Carlos Ruiz Zafón
“I was raised among books, making invisible friends in pages that seemed cast from dust and whose smell I carry on my hands to this day”.
I so wanted to love this book, but alas I was left exhausted by page after page of intrigue and misdirection, undone by dense passages describing streets, buildings, and sub-plot upon sup-plot. While there is a colorful cast of characters, make no mistake that Zafόn’s protracted plot is the star feature of The Shadow of the Wind. That is not to say this is a bad book, because it isn’t; in places it is wonderfully charming and whimsical. Zafόn has a delightful humor that comes out in some great passages on the human condition, delivered by the book’s most memorable character – Fermin Romero De Torres.
If you are a fan of Dickens and other 19th century writers of his ilk, then I would imagine this is the book for you. I’m not a fan of Victorian novels which I find too heavy on plot that’s driven by external forces rather than by the choices and behaviors of the characters. I do love a good gothic mystery however, and am a huge fan of Jane Eyre, but the mysteries embedded in The Shadow of the Wind take too long to fully unfold, and by the time they do two things have probably happened: 1) you’ve likely guessed everything way before now (I did and not because I’m good at that) and 2) you’re so exhausted by the entire journey that you just don’t care all that much anymore. By the end, I was crying “Uncle” and couldn’t take one more “twist”. For me, the pay-off isn’t worth the time and effort I put in.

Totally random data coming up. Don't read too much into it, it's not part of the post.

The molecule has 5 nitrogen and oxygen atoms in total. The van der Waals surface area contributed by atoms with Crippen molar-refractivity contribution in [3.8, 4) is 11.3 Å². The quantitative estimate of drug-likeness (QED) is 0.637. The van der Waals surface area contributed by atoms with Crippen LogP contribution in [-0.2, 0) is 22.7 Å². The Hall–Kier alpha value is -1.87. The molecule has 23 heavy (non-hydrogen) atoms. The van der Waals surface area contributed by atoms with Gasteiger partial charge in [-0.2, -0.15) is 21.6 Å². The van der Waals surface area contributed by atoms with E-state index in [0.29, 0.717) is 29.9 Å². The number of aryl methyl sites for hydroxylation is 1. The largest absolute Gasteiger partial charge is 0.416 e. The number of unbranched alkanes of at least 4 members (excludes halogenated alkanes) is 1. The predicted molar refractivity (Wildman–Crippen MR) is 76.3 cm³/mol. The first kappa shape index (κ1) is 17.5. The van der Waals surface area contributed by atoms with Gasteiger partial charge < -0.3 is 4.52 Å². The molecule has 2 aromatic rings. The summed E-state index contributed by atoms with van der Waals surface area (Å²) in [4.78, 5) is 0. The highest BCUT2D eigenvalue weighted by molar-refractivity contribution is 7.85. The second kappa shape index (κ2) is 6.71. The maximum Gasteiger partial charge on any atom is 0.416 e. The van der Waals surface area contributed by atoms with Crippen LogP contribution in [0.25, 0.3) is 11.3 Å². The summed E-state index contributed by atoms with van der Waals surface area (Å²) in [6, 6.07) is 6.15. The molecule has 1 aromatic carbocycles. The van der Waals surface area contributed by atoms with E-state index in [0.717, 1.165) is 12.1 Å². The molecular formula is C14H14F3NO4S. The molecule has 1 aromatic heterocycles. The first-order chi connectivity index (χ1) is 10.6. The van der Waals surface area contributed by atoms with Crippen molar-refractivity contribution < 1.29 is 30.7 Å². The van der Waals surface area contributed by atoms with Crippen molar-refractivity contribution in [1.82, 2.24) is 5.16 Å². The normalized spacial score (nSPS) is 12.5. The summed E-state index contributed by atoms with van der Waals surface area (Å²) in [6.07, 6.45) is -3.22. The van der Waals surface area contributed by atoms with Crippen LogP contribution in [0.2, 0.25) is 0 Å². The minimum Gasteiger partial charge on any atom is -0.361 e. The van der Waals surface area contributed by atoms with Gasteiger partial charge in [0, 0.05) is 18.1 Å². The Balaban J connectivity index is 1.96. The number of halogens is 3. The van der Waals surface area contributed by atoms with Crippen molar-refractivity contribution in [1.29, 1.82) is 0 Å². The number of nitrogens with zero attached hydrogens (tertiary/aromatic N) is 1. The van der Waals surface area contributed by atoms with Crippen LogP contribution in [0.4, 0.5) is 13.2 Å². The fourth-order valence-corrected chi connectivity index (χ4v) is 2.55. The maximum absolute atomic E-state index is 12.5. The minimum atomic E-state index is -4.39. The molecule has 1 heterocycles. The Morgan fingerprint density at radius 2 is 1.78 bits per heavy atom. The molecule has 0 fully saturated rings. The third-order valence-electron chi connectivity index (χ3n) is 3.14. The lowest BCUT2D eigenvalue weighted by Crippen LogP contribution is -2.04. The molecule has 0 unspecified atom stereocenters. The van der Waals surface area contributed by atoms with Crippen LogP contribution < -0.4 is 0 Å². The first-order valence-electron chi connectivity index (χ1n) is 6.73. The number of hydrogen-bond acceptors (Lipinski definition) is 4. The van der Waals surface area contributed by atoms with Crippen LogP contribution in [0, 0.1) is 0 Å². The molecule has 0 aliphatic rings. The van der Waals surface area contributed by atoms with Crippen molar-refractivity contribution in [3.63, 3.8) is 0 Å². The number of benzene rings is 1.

My other disappointment is that “The Cemetery of Lost Books” plays such a small part in this 500 page novel. I was charmed by the idea of such a thing, so much so it’s what drew me to the book in the first place.
When a library disappears, or a bookshop closes down, when a book is consigned to oblivion, those of us who know this place, its guardians, make sure that it gets here. In this place, books no longer remembered by anyone, books that are lost in time, live forever, waiting for the day when they will reach a new reader’s hands (The Shadow of the Wind).
If only such a place existed! Then maybe I wouldn’t feel so guilty every time I weeded a novel from my library’s collection. I always feel so bad for these non-circulating books that are no longer held or read. I have to believe that someone somewhere would love them, if only I could find that person. Some of these books get saved (at least temporarily) by book sales, but how many end up in land fills? Too many to count I fear, and how much better would it be if they ended up on the labyrinthine shelves of The Cemetery of Lost Books?